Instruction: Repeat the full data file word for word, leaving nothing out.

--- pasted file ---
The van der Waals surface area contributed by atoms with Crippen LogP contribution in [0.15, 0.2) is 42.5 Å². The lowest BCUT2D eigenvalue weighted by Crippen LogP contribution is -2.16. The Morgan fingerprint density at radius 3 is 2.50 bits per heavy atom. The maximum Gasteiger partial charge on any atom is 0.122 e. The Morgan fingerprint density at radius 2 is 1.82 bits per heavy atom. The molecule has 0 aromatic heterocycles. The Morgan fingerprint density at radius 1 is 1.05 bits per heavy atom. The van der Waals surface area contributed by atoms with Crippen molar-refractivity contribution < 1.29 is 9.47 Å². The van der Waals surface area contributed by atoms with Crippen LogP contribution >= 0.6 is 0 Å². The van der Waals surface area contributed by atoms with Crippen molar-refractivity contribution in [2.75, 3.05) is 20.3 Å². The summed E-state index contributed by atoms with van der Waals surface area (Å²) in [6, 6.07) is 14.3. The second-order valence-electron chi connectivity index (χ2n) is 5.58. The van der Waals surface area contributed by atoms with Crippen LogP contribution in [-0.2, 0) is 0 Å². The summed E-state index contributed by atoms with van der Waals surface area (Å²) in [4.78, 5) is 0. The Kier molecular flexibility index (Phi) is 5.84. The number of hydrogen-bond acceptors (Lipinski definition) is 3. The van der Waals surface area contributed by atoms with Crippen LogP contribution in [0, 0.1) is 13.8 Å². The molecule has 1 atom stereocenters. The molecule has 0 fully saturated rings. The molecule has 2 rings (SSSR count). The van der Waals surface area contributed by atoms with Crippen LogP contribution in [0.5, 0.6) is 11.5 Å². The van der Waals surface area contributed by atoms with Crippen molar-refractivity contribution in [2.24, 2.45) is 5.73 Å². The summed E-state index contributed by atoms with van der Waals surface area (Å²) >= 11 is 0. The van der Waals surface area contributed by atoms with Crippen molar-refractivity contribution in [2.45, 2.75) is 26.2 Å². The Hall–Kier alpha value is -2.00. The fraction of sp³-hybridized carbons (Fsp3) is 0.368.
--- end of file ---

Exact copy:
The van der Waals surface area contributed by atoms with Crippen LogP contribution in [0.15, 0.2) is 42.5 Å². The lowest BCUT2D eigenvalue weighted by Crippen LogP contribution is -2.16. The Morgan fingerprint density at radius 3 is 2.50 bits per heavy atom. The maximum Gasteiger partial charge on any atom is 0.122 e. The Morgan fingerprint density at radius 2 is 1.82 bits per heavy atom. The molecule has 0 aromatic heterocycles. The Morgan fingerprint density at radius 1 is 1.05 bits per heavy atom. The van der Waals surface area contributed by atoms with Crippen molar-refractivity contribution < 1.29 is 9.47 Å². The van der Waals surface area contributed by atoms with Crippen LogP contribution >= 0.6 is 0 Å². The van der Waals surface area contributed by atoms with Crippen molar-refractivity contribution in [2.75, 3.05) is 20.3 Å². The summed E-state index contributed by atoms with van der Waals surface area (Å²) in [6, 6.07) is 14.3. The second-order valence-electron chi connectivity index (χ2n) is 5.58. The van der Waals surface area contributed by atoms with Crippen LogP contribution in [-0.2, 0) is 0 Å². The summed E-state index contributed by atoms with van der Waals surface area (Å²) in [4.78, 5) is 0. The Kier molecular flexibility index (Phi) is 5.84. The number of hydrogen-bond acceptors (Lipinski definition) is 3. The van der Waals surface area contributed by atoms with Crippen LogP contribution in [0, 0.1) is 13.8 Å². The molecule has 1 atom stereocenters. The molecule has 0 fully saturated rings. The molecule has 2 rings (SSSR count). The van der Waals surface area contributed by atoms with Crippen LogP contribution in [0.5, 0.6) is 11.5 Å². The van der Waals surface area contributed by atoms with Crippen molar-refractivity contribution in [2.24, 2.45) is 5.73 Å². The summed E-state index contributed by atoms with van der Waals surface area (Å²) >= 11 is 0. The van der Waals surface area contributed by atoms with Crippen molar-refractivity contribution in [2.45, 2.75) is 26.2 Å². The Hall–Kier alpha value is -2.00. The fraction of sp³-hybridized carbons (Fsp3) is 0.368.